The earliest I found was by Allen Hardy Associates under the imprint of Comic Media Publications. The first five issues, Jan-Sep in 1953, had the subtitle of "Men Without Fear" and were anthologies with different non-series characters in different genres, all putting the hero into awesome situations almost certain to cause their demise. Issue #6 was also an anthology but the subtitle changed to "Secret Agents.. Spies Espionage.. Intrigue".
       It was in issue #7 that the first recurring characters appeared and both were agents. Duke Douglas and Virgil Stagg both saw their initial stories told in this magazine. The latter would have just one story in that issue and one each in #9 and #11. Douglas, though, would be in issues #7-#11 and have a couple of adventures in several of them.
       Comic Media went out of business at this point and sold to Charlton Comics the rights to its titles. Charlton continued the Danger line with #12 but it would only last only 3 issues, none of which had any recurring character.
       One other company had a line of comics with the Danger title - Super Comics had a short run of 9 issues but no recurring characters and definitely no Duke Douglas.

       The actual creator of the Duke Douglas character is not known from what I can see. The artist for the first story as well as the first cover is Don Heck but the follow-up Douglas story in that issue is credited to Pete Morisi. Heck did most of the artwork for the brief series run. Writing attribution is sketchy. Only one story has a writer listed, that being the third Douglas story (found in Danger #8) scripted by Ken Fitch. The terrific comic authority site, Jerry Bail's Who's Who, has Fitch down as the writer for several stories. I have chosen to credit both Heck and Fitch as creators but that is speculation more than fact.
{{items}}

MY COMMENTS

       I am quite impressed with the Duke Douglas stories. They were created in the first half of the 1950s at a time when the worry about the Soviets was especially high across the nation. At the same time, the confidence that Americans felt in most everything they did was growing. These comics capture that feeling. The agents of the communist spy machines were everywhere with the MVD (precursor to the KGB) leading the assault and intrepid American operatives had to go to those same places to combat the threat. Douglas was often the man for the job.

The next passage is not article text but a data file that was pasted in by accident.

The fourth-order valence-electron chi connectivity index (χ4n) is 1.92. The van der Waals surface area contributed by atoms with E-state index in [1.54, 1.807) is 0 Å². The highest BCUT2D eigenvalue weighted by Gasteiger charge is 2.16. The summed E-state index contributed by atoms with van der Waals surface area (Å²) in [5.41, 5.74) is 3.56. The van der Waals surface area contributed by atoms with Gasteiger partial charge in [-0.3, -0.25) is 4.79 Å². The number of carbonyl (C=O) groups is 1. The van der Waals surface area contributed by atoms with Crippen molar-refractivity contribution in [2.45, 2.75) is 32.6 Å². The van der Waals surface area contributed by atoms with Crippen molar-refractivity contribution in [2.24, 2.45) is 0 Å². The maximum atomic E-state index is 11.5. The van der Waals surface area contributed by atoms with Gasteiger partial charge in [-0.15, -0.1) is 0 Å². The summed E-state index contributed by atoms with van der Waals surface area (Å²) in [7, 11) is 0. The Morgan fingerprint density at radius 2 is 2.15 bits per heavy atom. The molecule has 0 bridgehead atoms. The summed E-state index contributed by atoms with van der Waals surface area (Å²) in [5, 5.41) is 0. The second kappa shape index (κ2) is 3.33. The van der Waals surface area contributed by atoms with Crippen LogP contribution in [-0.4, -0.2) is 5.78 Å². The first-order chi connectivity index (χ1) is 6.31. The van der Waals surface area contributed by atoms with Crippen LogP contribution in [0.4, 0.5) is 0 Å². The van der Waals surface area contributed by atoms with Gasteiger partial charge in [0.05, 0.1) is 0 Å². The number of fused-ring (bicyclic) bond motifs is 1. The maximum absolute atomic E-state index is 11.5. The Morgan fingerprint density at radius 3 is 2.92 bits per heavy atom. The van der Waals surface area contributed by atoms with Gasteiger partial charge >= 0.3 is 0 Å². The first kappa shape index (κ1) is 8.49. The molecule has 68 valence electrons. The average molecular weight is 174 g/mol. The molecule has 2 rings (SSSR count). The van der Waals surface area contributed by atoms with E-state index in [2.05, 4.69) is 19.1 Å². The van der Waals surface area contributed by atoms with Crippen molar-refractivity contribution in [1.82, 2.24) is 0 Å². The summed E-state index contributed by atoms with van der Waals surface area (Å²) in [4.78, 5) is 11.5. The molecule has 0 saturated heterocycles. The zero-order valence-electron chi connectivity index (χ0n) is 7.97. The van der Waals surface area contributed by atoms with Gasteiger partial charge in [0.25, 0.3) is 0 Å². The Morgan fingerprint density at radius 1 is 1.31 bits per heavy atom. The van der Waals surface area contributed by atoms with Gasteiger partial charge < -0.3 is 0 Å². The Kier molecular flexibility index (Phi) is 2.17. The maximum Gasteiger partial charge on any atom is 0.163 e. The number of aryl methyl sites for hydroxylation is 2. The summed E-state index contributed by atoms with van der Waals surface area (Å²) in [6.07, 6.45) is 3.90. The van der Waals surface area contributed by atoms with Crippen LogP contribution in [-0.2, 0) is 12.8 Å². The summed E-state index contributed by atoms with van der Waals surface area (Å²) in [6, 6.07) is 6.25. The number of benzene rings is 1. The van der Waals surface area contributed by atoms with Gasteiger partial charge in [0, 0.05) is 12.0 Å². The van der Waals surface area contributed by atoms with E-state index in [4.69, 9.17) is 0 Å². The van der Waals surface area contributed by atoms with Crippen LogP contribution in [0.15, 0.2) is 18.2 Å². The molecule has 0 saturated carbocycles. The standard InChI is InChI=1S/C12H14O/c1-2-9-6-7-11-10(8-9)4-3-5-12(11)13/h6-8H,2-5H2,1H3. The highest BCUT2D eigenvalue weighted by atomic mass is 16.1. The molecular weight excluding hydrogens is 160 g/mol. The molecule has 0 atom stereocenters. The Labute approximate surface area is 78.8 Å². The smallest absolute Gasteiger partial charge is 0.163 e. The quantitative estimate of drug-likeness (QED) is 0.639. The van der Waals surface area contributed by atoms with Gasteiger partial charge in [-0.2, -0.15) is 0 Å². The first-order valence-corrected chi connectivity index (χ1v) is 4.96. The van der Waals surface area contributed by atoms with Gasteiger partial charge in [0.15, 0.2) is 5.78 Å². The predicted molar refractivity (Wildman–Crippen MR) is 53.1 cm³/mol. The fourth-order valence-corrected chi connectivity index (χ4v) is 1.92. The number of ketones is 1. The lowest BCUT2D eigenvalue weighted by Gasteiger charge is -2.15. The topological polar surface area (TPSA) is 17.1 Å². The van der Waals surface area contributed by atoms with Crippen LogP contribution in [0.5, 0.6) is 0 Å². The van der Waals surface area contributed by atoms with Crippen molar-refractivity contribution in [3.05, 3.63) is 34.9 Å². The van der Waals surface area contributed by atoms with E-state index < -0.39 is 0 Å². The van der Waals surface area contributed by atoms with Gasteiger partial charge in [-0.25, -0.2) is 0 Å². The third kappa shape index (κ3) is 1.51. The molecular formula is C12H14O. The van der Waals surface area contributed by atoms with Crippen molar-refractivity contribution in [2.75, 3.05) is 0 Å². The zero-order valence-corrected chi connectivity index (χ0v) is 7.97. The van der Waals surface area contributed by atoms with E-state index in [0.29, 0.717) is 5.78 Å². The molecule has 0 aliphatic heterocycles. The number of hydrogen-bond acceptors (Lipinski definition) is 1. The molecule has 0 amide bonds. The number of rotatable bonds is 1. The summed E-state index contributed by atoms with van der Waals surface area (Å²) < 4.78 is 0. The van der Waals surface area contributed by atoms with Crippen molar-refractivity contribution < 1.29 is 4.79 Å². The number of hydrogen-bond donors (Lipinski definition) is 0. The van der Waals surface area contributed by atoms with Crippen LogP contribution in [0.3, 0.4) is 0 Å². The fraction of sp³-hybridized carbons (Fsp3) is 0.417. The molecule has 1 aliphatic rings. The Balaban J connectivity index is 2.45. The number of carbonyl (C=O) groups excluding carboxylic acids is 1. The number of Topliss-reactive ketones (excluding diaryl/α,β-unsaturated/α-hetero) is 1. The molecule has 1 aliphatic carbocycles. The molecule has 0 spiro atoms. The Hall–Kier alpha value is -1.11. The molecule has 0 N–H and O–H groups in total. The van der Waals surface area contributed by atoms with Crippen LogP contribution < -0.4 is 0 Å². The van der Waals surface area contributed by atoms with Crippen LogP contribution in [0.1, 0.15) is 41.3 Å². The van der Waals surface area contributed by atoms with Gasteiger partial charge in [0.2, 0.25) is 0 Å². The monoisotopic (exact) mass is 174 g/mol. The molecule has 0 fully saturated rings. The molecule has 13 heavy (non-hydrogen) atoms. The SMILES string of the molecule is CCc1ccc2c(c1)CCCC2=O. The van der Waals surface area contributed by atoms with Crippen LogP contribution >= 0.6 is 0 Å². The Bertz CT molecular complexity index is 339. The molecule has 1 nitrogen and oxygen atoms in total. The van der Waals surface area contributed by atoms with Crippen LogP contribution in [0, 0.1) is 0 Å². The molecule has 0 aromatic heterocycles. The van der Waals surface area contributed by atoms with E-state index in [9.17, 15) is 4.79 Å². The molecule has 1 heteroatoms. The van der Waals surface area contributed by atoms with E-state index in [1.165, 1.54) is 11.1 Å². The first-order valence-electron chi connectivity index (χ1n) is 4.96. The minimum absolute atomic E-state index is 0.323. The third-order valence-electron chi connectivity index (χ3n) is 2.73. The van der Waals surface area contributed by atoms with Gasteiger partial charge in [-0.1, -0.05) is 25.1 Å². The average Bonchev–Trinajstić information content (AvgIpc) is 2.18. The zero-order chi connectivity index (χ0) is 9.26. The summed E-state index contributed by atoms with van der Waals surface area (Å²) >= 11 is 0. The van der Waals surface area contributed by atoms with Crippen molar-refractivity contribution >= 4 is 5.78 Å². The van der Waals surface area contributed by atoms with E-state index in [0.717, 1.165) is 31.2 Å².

Some of the stories were 7 pages long and could add a bit of background or round out the story a bit more than the 5-page adventures but the use of the space in both was impressive. I got the feeling that I had been told a story when I finished each one, not just had images and dialogue thrown at me.
       Many of the spy comics from the 40s and 50s left me sorry they had tried. Douglas left me sorry there had not been more, especially a full issue tale.

GRADE

My Grade: B+

YOUR OPINIONS

Be the first to leave your own comments about this series.

Tell us what you think of the series. Give your grade and comments.

Your Grade:
Your Comments:

To give your opinion, you must be logged in.

Sign In

Register
Disclaimer
SpyGuysAndGals is a participant in the Amazon Services LLC Associates Program, and links with the Buy from Amazon button are affiliate links. As an Amazon Associate I earn from qualifying purchases.